How a journey of hope became a nightmare

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iol news pic jun30 Italy Migrants~1 Associated Press In this photograph released by the Italian Navy, a naval motorboat approaches a vessel carrying migrants in the Mediterranean Sea. Picture: Italian Navy

Rome -

Italian police have arrested five migrants accused of the grisly murder of scores of fellow would-be refugees when fighting broke out on a boat making the treacherous crossing to Europe, local media reported.

Italian and Maltese naval crews last Saturday discovered 30 bodies - including that of a baby - of passengers who had apparently been overcome by heat and engine fumes after being locked in the hold of a boat carrying more than 560 mostly-Syrian migrants, according to the reports.

And police in the Sicilian port of Messina, where the survivors were brought, were said to believe a further 110 people had been thrown into the ocean by their fellow passengers on the horrific crossing from Tunisia.

Survivors told police grim details of how a journey to a better life turned into a nightmare for many aboard.

They described what they witnessed on the boat as a massacre, police told media.

According to the witnesses, migrants locked in the hold panicked as air ran out, forced the door open and stormed the bridge.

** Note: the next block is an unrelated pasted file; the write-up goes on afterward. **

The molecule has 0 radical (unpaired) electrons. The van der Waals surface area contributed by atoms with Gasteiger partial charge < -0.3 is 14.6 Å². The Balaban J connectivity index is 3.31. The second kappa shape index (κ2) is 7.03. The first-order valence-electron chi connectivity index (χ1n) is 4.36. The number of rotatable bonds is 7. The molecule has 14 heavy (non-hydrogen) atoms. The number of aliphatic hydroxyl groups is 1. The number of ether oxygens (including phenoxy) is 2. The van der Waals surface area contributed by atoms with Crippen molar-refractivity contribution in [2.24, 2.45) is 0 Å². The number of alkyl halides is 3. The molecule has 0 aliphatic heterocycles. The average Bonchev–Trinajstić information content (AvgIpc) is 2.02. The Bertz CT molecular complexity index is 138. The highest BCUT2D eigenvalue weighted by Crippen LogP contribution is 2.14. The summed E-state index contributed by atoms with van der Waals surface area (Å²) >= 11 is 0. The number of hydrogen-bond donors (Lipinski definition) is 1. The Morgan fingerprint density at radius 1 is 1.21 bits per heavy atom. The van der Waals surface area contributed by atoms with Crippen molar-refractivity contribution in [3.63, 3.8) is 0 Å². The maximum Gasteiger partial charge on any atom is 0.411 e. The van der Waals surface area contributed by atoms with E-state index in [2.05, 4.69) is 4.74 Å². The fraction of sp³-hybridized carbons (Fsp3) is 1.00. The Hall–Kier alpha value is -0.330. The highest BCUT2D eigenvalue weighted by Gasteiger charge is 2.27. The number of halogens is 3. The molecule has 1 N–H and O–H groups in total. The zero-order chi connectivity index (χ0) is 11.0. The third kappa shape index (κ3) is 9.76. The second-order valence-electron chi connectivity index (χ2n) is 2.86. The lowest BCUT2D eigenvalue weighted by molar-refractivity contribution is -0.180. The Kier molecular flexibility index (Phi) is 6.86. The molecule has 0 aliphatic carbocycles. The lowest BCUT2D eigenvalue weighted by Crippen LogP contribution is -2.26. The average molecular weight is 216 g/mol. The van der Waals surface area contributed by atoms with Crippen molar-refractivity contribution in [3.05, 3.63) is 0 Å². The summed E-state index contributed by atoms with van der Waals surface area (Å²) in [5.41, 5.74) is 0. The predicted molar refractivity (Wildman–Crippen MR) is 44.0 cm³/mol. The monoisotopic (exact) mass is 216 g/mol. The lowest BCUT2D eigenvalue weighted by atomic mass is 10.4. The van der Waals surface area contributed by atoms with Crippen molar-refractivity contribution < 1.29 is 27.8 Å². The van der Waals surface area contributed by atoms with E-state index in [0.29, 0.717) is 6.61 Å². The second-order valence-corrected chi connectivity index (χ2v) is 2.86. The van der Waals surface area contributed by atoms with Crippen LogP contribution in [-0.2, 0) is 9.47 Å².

The boat began to founder, and fighting erupted between two groups of passengers on the bridge - one that wanted to brave the high seas and continue the voyage, and another that wanted to return to Tunisia.

Witnesses reportedly claimed that, in the chaos, many people were stabbed, while others were thrown overboard in a bid to keep the vessel afloat.

Messina's chief of police estimated that 50 of the migrants were thrown overboard, and around 60 were stabbed and then thrown into the sea.

The five men arrested were said to be a 21-year-old Syrian, two Moroccans aged 21 and 25, a Palestinian of 25 and a Saudi aged 32.

Three of the men tried to escape, according to the Italian media, and had bus tickets for Milan in northern Italy in their pockets.

The three Tunisian traffickers, who apparently did nothing to stop the massacre, were also arrested by the police on Monday.

The gruesome tale is the latest tragedy to emerge from the decks of a relentless barrage of migrant boats seeking to reach Europe.

In the last week more than 1 700 migrants were rescued in Italian territorial waters, the navy said, many of them women and children. In early July, about 2 000 were plucked from the sea on only one weekend.

There has been a sharp rise in migrant landings in recent weeks because of the calm summer weather and growing lawlessness in Libya.

Around 80 000 migrants are now believed to have landed in Italy so far this year - higher than the previous record of 63 000, set in 2011 at the height of the turmoil triggered by the Arab Spring.

The deaths of hundreds of boat migrants during their voyages across the Mediterranean has thrust the issue into the public eye, and sparked growing tensions in the EU.

Border countries such as Italy complain they are being abandoned by their European partners to deal with the massive influx of people, while northern countries insist they have their own migrants to deal with.

The Italian navy launched operation Mare Nostrum (Our Sea) in October after 360 illegal migrants drowned off the island of Lampedusa in a disaster that shocked Europe and beyond.

“It's an unbearable burden for a single member state,” the navy's fleet commander-in-chief, Admiral Filippo Maria Foffi, who runs Mare Nostrum, said earlier this month. - Sapa-AFP



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